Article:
Communication technology holds the key. By bringing everybody together, the right digital platform can streamline the care plan approval process. The result is instant actions that truly benefit the resident.

What does this type of solution look like in practice? Let’s say all of the members of a circle of care are connected through the same electronic system. This system would allow everybody—including relevant nurses, physicians, and specialists—to relay real-time information to the resident’s family members (and, importantly her substitute decision maker).

Using their mobile devices, facility caregivers and attendant practitioners could submit requests as they arose. With the tap of a cell phone or tablet screen, the resident’s substitute decision maker could approve requests quickly.

After shift change, new workers could log in to see the status of requests on an as-needed basis. Care would be delivered quickly, and everyone would win—especially residents.

Fortunately, the technology we’re talking about already exists. In facilities that have trouble with care plan approval, it’s time to incorporate an easy communication and information-sharing app.

A win-win  

Operating a long term care home comes with many challenges. With advancements in digital technology, some are easier to overcome than others.

Streamlining the care plan approval process is an efficiency-enhancing measure that benefits all involved. When communication is quick and easy, physicians, nurses and PSWs can focus on what they’re best at—caring for residents.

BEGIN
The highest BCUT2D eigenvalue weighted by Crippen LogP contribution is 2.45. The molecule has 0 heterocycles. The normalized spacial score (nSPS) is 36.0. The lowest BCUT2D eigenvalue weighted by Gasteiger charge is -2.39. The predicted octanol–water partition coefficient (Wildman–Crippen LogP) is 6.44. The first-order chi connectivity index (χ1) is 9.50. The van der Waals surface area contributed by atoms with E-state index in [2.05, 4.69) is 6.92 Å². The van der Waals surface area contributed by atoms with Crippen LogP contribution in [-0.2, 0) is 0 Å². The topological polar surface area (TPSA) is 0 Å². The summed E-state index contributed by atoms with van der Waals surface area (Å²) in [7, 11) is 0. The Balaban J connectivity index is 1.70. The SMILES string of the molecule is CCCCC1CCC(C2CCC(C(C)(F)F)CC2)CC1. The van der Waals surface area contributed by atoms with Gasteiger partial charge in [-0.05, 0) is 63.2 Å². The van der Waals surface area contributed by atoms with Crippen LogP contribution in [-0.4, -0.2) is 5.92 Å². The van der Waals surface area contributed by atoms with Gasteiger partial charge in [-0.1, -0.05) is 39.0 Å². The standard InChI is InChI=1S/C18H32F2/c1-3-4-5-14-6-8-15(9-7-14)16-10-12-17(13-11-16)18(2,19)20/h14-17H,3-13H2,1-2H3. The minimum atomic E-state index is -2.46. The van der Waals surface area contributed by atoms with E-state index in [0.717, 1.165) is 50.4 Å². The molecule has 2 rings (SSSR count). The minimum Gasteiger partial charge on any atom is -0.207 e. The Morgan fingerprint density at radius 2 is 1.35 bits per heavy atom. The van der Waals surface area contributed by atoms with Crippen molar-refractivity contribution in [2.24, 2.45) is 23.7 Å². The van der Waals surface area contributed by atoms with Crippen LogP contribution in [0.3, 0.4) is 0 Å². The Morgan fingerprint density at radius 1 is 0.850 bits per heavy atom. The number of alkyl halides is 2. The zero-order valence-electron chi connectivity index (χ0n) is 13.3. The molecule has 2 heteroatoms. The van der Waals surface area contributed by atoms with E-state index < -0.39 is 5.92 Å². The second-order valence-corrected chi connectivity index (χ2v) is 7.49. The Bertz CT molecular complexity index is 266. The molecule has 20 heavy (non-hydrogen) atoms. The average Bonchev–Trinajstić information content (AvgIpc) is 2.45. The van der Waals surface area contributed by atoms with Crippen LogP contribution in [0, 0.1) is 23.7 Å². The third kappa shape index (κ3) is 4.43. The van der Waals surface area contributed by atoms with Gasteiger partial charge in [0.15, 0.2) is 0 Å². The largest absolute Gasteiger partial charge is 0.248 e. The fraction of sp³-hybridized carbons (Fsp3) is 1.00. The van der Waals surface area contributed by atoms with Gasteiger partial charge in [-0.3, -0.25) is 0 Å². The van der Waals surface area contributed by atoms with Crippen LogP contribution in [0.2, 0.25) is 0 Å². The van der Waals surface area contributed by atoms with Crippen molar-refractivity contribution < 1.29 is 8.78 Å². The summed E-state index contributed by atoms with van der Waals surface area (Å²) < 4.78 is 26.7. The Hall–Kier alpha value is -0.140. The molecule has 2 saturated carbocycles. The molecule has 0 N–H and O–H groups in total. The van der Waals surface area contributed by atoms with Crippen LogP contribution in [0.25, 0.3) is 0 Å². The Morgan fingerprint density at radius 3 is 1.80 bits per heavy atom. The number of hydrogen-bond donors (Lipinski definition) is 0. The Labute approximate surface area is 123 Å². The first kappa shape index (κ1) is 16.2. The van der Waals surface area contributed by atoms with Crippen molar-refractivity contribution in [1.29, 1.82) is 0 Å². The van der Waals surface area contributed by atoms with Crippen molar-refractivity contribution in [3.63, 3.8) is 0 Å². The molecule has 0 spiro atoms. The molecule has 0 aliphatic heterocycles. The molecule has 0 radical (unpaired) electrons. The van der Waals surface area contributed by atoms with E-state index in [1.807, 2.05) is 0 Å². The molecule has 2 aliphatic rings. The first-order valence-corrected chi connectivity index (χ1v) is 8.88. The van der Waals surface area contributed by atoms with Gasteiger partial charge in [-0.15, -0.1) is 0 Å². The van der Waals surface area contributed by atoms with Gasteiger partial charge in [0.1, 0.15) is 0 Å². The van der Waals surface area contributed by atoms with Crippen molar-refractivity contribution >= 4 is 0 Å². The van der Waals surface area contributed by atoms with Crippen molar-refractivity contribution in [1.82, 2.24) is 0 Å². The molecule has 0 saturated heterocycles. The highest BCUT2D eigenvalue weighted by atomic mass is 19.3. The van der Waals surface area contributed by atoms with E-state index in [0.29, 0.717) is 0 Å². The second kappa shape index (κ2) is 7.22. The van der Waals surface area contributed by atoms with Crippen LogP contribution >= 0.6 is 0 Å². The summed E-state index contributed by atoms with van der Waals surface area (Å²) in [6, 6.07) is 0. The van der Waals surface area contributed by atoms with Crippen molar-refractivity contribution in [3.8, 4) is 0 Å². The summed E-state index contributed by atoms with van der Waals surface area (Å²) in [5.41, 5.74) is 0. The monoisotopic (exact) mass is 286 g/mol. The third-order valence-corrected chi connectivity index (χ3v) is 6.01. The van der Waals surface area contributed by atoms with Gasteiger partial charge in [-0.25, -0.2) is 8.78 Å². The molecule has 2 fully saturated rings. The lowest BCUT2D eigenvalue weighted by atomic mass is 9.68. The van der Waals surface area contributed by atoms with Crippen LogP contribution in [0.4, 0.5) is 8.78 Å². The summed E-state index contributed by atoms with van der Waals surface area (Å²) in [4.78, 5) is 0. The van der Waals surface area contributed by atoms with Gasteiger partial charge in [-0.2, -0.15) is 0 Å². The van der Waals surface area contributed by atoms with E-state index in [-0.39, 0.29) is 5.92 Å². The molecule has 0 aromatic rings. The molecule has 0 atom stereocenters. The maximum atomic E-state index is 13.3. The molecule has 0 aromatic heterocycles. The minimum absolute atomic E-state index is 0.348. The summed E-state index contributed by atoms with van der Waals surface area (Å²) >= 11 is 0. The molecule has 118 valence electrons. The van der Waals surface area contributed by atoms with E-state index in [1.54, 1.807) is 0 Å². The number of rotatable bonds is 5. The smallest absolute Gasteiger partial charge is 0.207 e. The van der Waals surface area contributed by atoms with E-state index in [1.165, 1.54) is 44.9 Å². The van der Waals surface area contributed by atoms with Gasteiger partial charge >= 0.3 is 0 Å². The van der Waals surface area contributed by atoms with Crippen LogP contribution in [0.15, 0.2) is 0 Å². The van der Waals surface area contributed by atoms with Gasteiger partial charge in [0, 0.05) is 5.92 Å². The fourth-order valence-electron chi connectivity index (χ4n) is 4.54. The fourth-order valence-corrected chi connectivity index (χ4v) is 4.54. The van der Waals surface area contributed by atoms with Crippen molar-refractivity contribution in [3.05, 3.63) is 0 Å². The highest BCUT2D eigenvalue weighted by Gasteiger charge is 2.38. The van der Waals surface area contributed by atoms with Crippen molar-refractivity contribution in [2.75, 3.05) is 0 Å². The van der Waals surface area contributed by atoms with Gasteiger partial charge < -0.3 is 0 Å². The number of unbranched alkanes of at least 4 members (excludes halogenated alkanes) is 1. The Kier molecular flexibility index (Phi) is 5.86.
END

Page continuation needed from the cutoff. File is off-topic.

Feature image courtesy of NEC Corporation of America

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COPD Education – Onboarding


To complete a thorough needs assessment / initial evaluation for a COPD patient of an outpatient clinic

Patient, Educator (Nurse, RT, the Physician could also be the educator)

One 60-90 min session with the Educator

  • This protocol should be established for all COPD patients from a given clinic, independently of whether they are new patients or they are known to the clinic. This protocol is the basis to engage the patient into other protocols such as education, exacerbation follow-up, etc.
  • We need to identify patient goals/concerns to guide the interventions
  • A thorough evaluation is carried on, with the objective of understanding where the patient is on their disease journey and follow-up treatable traits: dyspnea, exacerbation or dyspnea and exacerbation.
  • It includes the use of objective questionnaires such as the mMRC, CAT, HADS, Frailty Scale, etc.
  • Identify if the patient needs to be referred to other resources (e.g. Physiotherapist, social worker, occupational therapist)
  • Once Onboarding is completed, the patient continues to the COPD Education workflow
COPD Education – Continuous Maintenance


To cover in depth all the necessary elements of self-management education as per the LWWCOPD, with priorities based on patient goals and identified treatable traits